Georgia Issuing Final Medical Cannabis Licenses Following 2-Year Court Battle

Following a recent Georgia Court of Appeals ruling, state cannabis regulators are finally issuing medical cannabis licenses after a more than two-year legal fight.

Full story after the jump.

Georgia cannabis regulators are issuing the state’s final medical cannabis licenses after a more than two-year legal fight, the Valdosta Daily Times reports. The Georgia Access to Medical Cannabis Commission (GMCC) had been unable to issue its Class II production licenses amid lawsuits from unsuccessful applicants but a recent Georgia Court of Appeals ruling against some of those applicants is allowing the commission to move forward. 

The state’s medical cannabis law allowed for two Class I licenses and four Class II licenses and the state had received about 70 applications. In July 2021, the GMCC awarded the Class I licenses to Trulieve GA and Botanical Sciences LLC Class I licenses; however, due to pending lawsuits from Class II applicants, the commission had not issued the licenses to the chosen candidates: FFD GA Holdings LLC, TheraTrue Georgia LLC, Natures GA LLC, and Treevana Remedy Inc.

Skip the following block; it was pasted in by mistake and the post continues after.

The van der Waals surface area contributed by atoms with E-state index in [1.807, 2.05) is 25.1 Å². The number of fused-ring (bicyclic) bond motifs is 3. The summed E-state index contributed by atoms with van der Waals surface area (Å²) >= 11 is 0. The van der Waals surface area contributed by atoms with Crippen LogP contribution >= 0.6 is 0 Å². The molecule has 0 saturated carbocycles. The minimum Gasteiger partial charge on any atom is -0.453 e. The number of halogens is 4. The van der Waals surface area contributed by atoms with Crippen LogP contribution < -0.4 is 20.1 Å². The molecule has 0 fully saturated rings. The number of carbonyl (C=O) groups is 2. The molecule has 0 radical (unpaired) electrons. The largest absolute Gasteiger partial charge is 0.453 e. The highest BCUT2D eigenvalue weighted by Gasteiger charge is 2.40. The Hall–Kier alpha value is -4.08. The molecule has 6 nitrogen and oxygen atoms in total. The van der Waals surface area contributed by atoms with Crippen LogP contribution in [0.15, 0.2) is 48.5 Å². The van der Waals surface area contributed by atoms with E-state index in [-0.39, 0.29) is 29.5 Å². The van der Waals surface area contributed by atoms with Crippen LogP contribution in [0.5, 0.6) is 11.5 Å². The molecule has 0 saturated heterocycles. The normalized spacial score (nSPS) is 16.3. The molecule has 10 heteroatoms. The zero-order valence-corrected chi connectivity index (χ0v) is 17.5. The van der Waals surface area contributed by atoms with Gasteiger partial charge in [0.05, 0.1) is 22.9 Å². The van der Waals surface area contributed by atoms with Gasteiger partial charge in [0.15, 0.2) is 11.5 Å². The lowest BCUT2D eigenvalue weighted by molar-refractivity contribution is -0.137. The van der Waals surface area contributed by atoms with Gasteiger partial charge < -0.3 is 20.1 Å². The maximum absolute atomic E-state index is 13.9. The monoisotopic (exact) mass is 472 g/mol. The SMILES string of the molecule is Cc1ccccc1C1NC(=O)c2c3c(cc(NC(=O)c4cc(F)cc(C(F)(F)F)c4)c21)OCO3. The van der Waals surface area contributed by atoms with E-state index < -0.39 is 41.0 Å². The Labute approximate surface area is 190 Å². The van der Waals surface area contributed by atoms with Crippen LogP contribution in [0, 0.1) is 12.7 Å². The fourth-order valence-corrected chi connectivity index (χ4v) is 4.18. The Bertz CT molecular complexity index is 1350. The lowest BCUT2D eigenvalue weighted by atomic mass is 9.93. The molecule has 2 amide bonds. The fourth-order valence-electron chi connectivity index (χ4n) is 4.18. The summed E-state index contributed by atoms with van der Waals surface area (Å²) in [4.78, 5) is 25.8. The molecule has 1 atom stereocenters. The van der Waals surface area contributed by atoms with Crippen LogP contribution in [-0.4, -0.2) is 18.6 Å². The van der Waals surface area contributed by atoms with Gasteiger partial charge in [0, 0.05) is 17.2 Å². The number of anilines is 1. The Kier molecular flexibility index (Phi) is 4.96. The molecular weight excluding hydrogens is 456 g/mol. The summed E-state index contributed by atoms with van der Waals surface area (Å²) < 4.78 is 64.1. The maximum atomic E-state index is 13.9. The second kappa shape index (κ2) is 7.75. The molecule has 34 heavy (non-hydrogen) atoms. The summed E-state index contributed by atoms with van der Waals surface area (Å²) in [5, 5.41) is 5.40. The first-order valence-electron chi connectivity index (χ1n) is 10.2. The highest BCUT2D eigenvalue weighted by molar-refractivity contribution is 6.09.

GMCC voted on November 15 to provisionally issue those licenses. 

GMCC Chair Sid Johnson told the Daily Times that “the commission has determined that the issuance of these provisional awards furthers the objectives and purposes of the Hope Act, providing patients with meaningful opportunities to locally access low THC oil and products as recommended and approved by their physicians for medical treatment and medical relief.” 

Under the state medical cannabis law, there are nearly 20 conditions to qualify patients for the medical cannabis program.  

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Industry perspectives on this story:

Georgia’s recent issuance of cannabis licenses brings an end to a two year dispute and opens doors for improved patient access to medical cannabis. Access to low-THC oil for those in need is a great first step: the next step is to create a path for patients to grow their own whole cannabis flower, which can be done safely and responsibly in the privacy of their homes. Numerous other states have implemented these types of laws without any negative effect on the medical cannabis market or society as a whole. It’s time to give patients what they’re asking for!

Susie Santo - Content Strategy, Hey abby

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